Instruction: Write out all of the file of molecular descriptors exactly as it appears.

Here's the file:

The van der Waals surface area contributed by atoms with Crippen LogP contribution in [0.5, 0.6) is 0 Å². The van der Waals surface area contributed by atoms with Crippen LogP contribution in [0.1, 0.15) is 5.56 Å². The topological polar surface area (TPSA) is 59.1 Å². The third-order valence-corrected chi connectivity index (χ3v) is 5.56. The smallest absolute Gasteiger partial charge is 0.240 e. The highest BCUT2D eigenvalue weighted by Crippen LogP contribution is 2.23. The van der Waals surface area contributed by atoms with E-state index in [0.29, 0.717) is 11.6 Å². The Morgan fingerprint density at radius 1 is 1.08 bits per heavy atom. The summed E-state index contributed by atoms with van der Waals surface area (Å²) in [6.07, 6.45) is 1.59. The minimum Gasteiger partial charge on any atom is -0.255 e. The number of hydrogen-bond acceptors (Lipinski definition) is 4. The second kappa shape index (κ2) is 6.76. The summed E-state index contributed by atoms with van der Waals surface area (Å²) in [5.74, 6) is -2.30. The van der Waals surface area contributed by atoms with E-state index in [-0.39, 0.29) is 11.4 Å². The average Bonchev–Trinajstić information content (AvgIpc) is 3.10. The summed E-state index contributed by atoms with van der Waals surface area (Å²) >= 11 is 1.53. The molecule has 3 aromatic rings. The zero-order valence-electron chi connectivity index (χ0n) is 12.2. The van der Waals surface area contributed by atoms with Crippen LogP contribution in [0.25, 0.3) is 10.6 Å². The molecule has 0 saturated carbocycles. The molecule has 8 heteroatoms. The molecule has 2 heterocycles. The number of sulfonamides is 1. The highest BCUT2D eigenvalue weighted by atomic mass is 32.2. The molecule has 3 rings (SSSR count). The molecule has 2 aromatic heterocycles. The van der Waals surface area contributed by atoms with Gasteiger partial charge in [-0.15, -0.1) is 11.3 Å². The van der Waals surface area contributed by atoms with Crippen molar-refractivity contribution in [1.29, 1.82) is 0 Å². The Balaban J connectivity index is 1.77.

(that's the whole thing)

The van der Waals surface area contributed by atoms with Crippen LogP contribution in [0.5, 0.6) is 0 Å². The van der Waals surface area contributed by atoms with Crippen LogP contribution in [0.1, 0.15) is 5.56 Å². The topological polar surface area (TPSA) is 59.1 Å². The third-order valence-corrected chi connectivity index (χ3v) is 5.56. The smallest absolute Gasteiger partial charge is 0.240 e. The highest BCUT2D eigenvalue weighted by Crippen LogP contribution is 2.23. The van der Waals surface area contributed by atoms with E-state index in [0.29, 0.717) is 11.6 Å². The Morgan fingerprint density at radius 1 is 1.08 bits per heavy atom. The summed E-state index contributed by atoms with van der Waals surface area (Å²) in [6.07, 6.45) is 1.59. The minimum Gasteiger partial charge on any atom is -0.255 e. The number of hydrogen-bond acceptors (Lipinski definition) is 4. The second kappa shape index (κ2) is 6.76. The summed E-state index contributed by atoms with van der Waals surface area (Å²) in [5.74, 6) is -2.30. The van der Waals surface area contributed by atoms with E-state index in [-0.39, 0.29) is 11.4 Å². The average Bonchev–Trinajstić information content (AvgIpc) is 3.10. The summed E-state index contributed by atoms with van der Waals surface area (Å²) >= 11 is 1.53. The molecule has 3 aromatic rings. The zero-order valence-electron chi connectivity index (χ0n) is 12.2. The van der Waals surface area contributed by atoms with Crippen LogP contribution in [0.25, 0.3) is 10.6 Å². The molecule has 0 saturated carbocycles. The molecule has 8 heteroatoms. The molecule has 2 heterocycles. The number of sulfonamides is 1. The highest BCUT2D eigenvalue weighted by atomic mass is 32.2. The molecule has 3 rings (SSSR count). The molecule has 2 aromatic heterocycles. The van der Waals surface area contributed by atoms with Gasteiger partial charge in [-0.15, -0.1) is 11.3 Å². The van der Waals surface area contributed by atoms with Crippen molar-refractivity contribution in [1.29, 1.82) is 0 Å². The Balaban J connectivity index is 1.77.